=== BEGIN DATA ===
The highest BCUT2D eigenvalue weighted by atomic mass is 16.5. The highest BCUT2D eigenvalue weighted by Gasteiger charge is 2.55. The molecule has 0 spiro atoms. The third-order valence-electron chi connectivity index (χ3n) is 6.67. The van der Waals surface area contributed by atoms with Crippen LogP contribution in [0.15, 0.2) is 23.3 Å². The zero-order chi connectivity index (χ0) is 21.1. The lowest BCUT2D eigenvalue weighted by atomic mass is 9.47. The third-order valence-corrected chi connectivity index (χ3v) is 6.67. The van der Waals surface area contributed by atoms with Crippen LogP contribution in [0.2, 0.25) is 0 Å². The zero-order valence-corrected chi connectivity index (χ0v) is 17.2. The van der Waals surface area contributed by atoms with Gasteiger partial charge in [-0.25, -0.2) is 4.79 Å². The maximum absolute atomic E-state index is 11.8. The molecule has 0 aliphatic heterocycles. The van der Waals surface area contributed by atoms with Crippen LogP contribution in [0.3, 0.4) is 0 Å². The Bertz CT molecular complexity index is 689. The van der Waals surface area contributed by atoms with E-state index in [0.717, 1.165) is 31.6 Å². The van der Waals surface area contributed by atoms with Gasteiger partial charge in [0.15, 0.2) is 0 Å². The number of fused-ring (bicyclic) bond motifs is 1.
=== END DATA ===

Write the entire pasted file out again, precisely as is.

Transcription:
The highest BCUT2D eigenvalue weighted by atomic mass is 16.5. The highest BCUT2D eigenvalue weighted by Gasteiger charge is 2.55. The molecule has 0 spiro atoms. The third-order valence-electron chi connectivity index (χ3n) is 6.67. The van der Waals surface area contributed by atoms with Crippen LogP contribution in [0.15, 0.2) is 23.3 Å². The zero-order chi connectivity index (χ0) is 21.1. The lowest BCUT2D eigenvalue weighted by atomic mass is 9.47. The third-order valence-corrected chi connectivity index (χ3v) is 6.67. The van der Waals surface area contributed by atoms with Crippen LogP contribution in [0.2, 0.25) is 0 Å². The zero-order valence-corrected chi connectivity index (χ0v) is 17.2. The van der Waals surface area contributed by atoms with Gasteiger partial charge in [-0.25, -0.2) is 4.79 Å². The maximum absolute atomic E-state index is 11.8. The molecule has 0 aliphatic heterocycles. The van der Waals surface area contributed by atoms with Crippen LogP contribution in [0.3, 0.4) is 0 Å². The Bertz CT molecular complexity index is 689. The van der Waals surface area contributed by atoms with E-state index in [0.717, 1.165) is 31.6 Å². The van der Waals surface area contributed by atoms with Gasteiger partial charge in [0.15, 0.2) is 0 Å². The number of fused-ring (bicyclic) bond motifs is 1.